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abstract = "We study the generation and decay of aqueous foams stabilized by sodium dodecyl sulfate (SDS) in the presence of unmodified cellulose nanofibrils (CNF). Together with the rheology of aqueous suspensions containing CNF and SDS, the interfacial/colloidal interactions are determined by quartz crystal microgravimetry with dissipation monitoring, surface plasmon resonance, and isothermal titration calorimetry. The results are used to explain the properties of the air/water interface (interfacial activity and dilatational moduli determined from oscillating air bubbles) and of the bulk (steady-state flow, oscillatory shear, and capillary thinning). These properties are finally correlated to the foamability and to the foam stability. The latter was studied as a function of time by monitoring the foam volume, the liquid fraction, and the bubble size distribution. The shear-thinning effect of CNF is found to facilitate foam formation at SDS concentrations above the critical micelle concentration (cSDS ≥ cmc). Compared with foams stabilized by pure SDS, the presence of CNF enhances the viscosity and elasticity of the continuous phase as well as of the air/water interface. The CNF-containing foams have higher liquid fractions, larger initial bubble sizes, and better stability. Due to charge screening effects caused by sodium counter ions and depletion attraction caused by SDS micelles, especially at high SDS concentrations, CNF forms aggregates in the Plateau borders and nodes of the foam, thus slowing down liquid drainage and bubble growth and improving foam stability. Overall, our findings advance the understanding of the role of CNF in foam generation and stabilization.",
author = "Wenchao Xiang and Natalie Preisig and Annika Ketola and Tardy, {Blaise L.} and Long Bai and Ketoja, {Jukka A.} and Cosima Stubenrauch and Rojas, {Orlando J.}",
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How Cellulose Nanofibrils Affect Bulk, Surface, and Foam Properties of Anionic Surfactant Solutions. / Xiang, Wenchao; Preisig, Natalie; Ketola, Annika; Tardy, Blaise L.; Bai, Long; Ketoja, Jukka A.; Stubenrauch, Cosima (Corresponding Author); Rojas, Orlando J. (Corresponding Author).

In: Biomacromolecules, Vol. 20, No. 12, 09.12.2019, p. 4361-4369.

Research output: Contribution to journalArticleScientificpeer-review

TY - JOUR

T1 - How Cellulose Nanofibrils Affect Bulk, Surface, and Foam Properties of Anionic Surfactant Solutions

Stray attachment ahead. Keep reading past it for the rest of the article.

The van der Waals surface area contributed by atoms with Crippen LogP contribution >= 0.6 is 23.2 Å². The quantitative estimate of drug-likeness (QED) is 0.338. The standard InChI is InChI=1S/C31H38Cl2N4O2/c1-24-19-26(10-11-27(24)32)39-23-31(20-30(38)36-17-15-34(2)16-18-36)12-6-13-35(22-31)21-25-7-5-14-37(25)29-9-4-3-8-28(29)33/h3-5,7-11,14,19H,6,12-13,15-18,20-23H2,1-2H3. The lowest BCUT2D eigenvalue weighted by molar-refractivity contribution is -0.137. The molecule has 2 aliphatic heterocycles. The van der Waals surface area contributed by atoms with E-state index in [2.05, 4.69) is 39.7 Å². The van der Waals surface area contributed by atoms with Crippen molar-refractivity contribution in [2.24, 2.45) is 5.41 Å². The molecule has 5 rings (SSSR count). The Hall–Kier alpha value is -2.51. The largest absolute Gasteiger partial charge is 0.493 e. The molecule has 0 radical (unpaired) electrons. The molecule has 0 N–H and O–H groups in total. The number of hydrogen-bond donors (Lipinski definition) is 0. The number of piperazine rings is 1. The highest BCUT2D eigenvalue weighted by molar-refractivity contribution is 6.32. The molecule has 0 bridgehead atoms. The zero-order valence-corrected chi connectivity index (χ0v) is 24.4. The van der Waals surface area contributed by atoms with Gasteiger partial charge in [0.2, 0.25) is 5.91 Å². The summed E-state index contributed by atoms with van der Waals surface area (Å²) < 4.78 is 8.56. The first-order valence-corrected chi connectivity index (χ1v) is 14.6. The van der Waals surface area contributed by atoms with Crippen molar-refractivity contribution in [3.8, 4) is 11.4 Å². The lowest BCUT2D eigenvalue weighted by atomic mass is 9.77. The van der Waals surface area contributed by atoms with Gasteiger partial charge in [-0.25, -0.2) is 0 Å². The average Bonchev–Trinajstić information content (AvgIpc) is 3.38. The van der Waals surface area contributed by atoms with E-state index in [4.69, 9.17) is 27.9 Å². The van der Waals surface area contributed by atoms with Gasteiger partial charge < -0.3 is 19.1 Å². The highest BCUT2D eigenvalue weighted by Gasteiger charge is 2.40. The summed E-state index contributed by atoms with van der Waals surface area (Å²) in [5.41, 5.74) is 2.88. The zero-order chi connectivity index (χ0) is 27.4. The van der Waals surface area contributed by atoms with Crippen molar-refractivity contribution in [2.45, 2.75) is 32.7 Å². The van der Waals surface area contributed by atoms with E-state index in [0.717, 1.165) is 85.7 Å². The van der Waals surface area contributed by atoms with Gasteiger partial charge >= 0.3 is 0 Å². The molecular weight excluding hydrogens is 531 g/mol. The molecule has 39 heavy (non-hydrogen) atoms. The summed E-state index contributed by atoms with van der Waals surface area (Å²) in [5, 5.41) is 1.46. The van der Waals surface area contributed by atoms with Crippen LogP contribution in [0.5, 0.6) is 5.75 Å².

AU - Xiang, Wenchao

AU - Preisig, Natalie

AU - Ketola, Annika

AU - Tardy, Blaise L.

AU - Bai, Long

AU - Ketoja, Jukka A.

AU - Stubenrauch, Cosima

AU - Rojas, Orlando J.

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AB - We study the generation and decay of aqueous foams stabilized by sodium dodecyl sulfate (SDS) in the presence of unmodified cellulose nanofibrils (CNF). Together with the rheology of aqueous suspensions containing CNF and SDS, the interfacial/colloidal interactions are determined by quartz crystal microgravimetry with dissipation monitoring, surface plasmon resonance, and isothermal titration calorimetry. The results are used to explain the properties of the air/water interface (interfacial activity and dilatational moduli determined from oscillating air bubbles) and of the bulk (steady-state flow, oscillatory shear, and capillary thinning). These properties are finally correlated to the foamability and to the foam stability. The latter was studied as a function of time by monitoring the foam volume, the liquid fraction, and the bubble size distribution. The shear-thinning effect of CNF is found to facilitate foam formation at SDS concentrations above the critical micelle concentration (cSDS ≥ cmc). Compared with foams stabilized by pure SDS, the presence of CNF enhances the viscosity and elasticity of the continuous phase as well as of the air/water interface. The CNF-containing foams have higher liquid fractions, larger initial bubble sizes, and better stability. Due to charge screening effects caused by sodium counter ions and depletion attraction caused by SDS micelles, especially at high SDS concentrations, CNF forms aggregates in the Plateau borders and nodes of the foam, thus slowing down liquid drainage and bubble growth and improving foam stability. Overall, our findings advance the understanding of the role of CNF in foam generation and stabilization.